That's one of those things that I haven't kept up with from Michigan — Michigan used to be really great for consumer rights, thanks to Gov. Bill Milliken and the Consumer Protection Act of 1976, which included banning:
"n) Causing a probability of confusion or of misunderstanding as to the legal rights, obligations, or remedies of a party to a transaction.

(o) Causing a probability of confusion or of misunderstanding as to the terms or conditions of credit if credit is extended in a transaction.

And for a while, this was pretty zealously enforced by the Republican governor and Attorney General, long with another law that governs labeling in grocery stores — if a Michigan grocery scanner mischarges you, you're entitled to $5 or 10 times the difference, whichever is less, and if they balk at it, you're entitled to $250. I remember being so pissed off the first time I got overcharged in California and the manager basically told me that they'd mail me the difference and wouldn't change the scanner or the marked price.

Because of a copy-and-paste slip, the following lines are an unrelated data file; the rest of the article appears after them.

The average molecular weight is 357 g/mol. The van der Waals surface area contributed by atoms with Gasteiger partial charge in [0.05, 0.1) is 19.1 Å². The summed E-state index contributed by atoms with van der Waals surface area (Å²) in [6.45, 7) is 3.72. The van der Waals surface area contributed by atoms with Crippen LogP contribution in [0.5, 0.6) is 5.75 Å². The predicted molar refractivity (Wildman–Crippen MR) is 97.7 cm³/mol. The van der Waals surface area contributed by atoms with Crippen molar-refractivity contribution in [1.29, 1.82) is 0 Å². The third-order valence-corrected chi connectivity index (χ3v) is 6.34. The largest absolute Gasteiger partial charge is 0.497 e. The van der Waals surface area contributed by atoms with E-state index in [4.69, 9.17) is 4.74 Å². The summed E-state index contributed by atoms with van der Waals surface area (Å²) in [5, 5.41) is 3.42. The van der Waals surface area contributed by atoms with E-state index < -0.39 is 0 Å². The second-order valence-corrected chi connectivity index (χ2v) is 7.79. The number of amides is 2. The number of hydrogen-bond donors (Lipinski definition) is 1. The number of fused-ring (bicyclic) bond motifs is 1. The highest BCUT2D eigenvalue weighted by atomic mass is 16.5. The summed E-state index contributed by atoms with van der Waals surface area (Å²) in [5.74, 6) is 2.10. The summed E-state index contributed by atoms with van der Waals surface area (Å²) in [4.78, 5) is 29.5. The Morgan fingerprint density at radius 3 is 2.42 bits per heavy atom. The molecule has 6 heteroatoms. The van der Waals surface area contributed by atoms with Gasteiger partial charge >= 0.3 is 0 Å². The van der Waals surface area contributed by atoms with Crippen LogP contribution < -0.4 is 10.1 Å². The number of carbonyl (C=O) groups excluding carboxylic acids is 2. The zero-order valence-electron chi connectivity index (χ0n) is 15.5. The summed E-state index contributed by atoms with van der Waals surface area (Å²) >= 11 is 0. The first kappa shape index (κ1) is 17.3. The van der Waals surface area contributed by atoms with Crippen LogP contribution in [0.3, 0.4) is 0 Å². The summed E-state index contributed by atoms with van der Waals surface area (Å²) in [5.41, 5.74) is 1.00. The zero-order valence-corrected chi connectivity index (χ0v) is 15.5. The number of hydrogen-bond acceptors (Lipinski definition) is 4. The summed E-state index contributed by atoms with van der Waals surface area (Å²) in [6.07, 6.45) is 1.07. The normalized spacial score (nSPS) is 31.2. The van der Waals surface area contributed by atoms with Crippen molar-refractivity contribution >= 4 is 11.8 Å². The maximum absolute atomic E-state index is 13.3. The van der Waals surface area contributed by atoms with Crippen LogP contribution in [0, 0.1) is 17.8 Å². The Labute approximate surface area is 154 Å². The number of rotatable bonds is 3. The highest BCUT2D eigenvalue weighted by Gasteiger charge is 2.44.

But Michigan landlords still regularly try to get away with crazy illegal clauses and on some level I'm glad I had to deal with it, because it's made me entirely ruthless about striking them out from leases I sign.

I also have to regularly do that to rights agreements for freelance stuff, since a lot of the boilerplate there is insane in the rights that it wants to claim, especially in the realm of restricting similar works. If you want more than non-exclusive, limited duration rights, you're going to have to pay me more. Vice Magazine asks for fucking merchandizing rights on photos that they want you to give them for free, or at least they did in the contract they sent me over shooting a concert. Handily, I don't think anyone read it on their end when I returned an edited document, but it was still presumptive as all hell.
posted by klangklangston at 7:42 PM on September 3 [2 favorites]